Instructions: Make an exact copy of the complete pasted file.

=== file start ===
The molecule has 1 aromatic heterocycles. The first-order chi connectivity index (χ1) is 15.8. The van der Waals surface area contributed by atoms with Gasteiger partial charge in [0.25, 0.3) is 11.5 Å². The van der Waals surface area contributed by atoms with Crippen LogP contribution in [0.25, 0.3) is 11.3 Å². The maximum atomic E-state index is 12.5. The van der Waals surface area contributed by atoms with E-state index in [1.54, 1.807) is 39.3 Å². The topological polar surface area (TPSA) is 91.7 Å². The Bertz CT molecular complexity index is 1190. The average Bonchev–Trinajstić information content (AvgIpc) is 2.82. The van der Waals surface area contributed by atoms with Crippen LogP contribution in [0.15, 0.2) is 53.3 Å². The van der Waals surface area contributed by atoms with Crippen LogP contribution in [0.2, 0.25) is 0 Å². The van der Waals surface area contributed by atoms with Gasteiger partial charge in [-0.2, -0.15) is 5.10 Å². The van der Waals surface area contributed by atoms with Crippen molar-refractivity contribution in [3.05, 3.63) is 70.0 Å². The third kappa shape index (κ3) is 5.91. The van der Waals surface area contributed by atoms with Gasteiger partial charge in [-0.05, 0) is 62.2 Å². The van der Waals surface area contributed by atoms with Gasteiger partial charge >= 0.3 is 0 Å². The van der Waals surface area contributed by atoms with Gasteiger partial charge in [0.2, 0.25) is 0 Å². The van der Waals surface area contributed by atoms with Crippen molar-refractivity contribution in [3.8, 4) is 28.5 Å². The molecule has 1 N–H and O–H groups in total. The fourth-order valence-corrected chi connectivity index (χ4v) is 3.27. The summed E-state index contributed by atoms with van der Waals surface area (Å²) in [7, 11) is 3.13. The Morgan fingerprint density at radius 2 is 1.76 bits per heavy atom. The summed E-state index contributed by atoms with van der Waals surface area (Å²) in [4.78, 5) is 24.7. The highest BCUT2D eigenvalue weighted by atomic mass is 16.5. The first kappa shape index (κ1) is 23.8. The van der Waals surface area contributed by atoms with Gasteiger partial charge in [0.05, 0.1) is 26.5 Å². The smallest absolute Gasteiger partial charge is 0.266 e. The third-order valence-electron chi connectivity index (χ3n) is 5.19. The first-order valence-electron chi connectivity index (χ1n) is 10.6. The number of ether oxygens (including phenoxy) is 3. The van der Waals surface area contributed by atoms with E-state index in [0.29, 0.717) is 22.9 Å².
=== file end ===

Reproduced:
The molecule has 1 aromatic heterocycles. The first-order chi connectivity index (χ1) is 15.8. The van der Waals surface area contributed by atoms with Gasteiger partial charge in [0.25, 0.3) is 11.5 Å². The van der Waals surface area contributed by atoms with Crippen LogP contribution in [0.25, 0.3) is 11.3 Å². The maximum atomic E-state index is 12.5. The van der Waals surface area contributed by atoms with E-state index in [1.54, 1.807) is 39.3 Å². The topological polar surface area (TPSA) is 91.7 Å². The Bertz CT molecular complexity index is 1190. The average Bonchev–Trinajstić information content (AvgIpc) is 2.82. The van der Waals surface area contributed by atoms with Crippen LogP contribution in [0.15, 0.2) is 53.3 Å². The van der Waals surface area contributed by atoms with Crippen LogP contribution in [0.2, 0.25) is 0 Å². The van der Waals surface area contributed by atoms with Gasteiger partial charge in [-0.2, -0.15) is 5.10 Å². The van der Waals surface area contributed by atoms with Crippen molar-refractivity contribution in [3.05, 3.63) is 70.0 Å². The third kappa shape index (κ3) is 5.91. The van der Waals surface area contributed by atoms with Gasteiger partial charge in [-0.05, 0) is 62.2 Å². The van der Waals surface area contributed by atoms with Gasteiger partial charge >= 0.3 is 0 Å². The van der Waals surface area contributed by atoms with Gasteiger partial charge in [0.2, 0.25) is 0 Å². The van der Waals surface area contributed by atoms with Crippen molar-refractivity contribution in [3.8, 4) is 28.5 Å². The molecule has 1 N–H and O–H groups in total. The fourth-order valence-corrected chi connectivity index (χ4v) is 3.27. The summed E-state index contributed by atoms with van der Waals surface area (Å²) in [7, 11) is 3.13. The Morgan fingerprint density at radius 2 is 1.76 bits per heavy atom. The summed E-state index contributed by atoms with van der Waals surface area (Å²) in [4.78, 5) is 24.7. The highest BCUT2D eigenvalue weighted by atomic mass is 16.5. The first kappa shape index (κ1) is 23.8. The van der Waals surface area contributed by atoms with Gasteiger partial charge in [0.05, 0.1) is 26.5 Å². The smallest absolute Gasteiger partial charge is 0.266 e. The third-order valence-electron chi connectivity index (χ3n) is 5.19. The first-order valence-electron chi connectivity index (χ1n) is 10.6. The number of ether oxygens (including phenoxy) is 3. The van der Waals surface area contributed by atoms with E-state index in [0.29, 0.717) is 22.9 Å².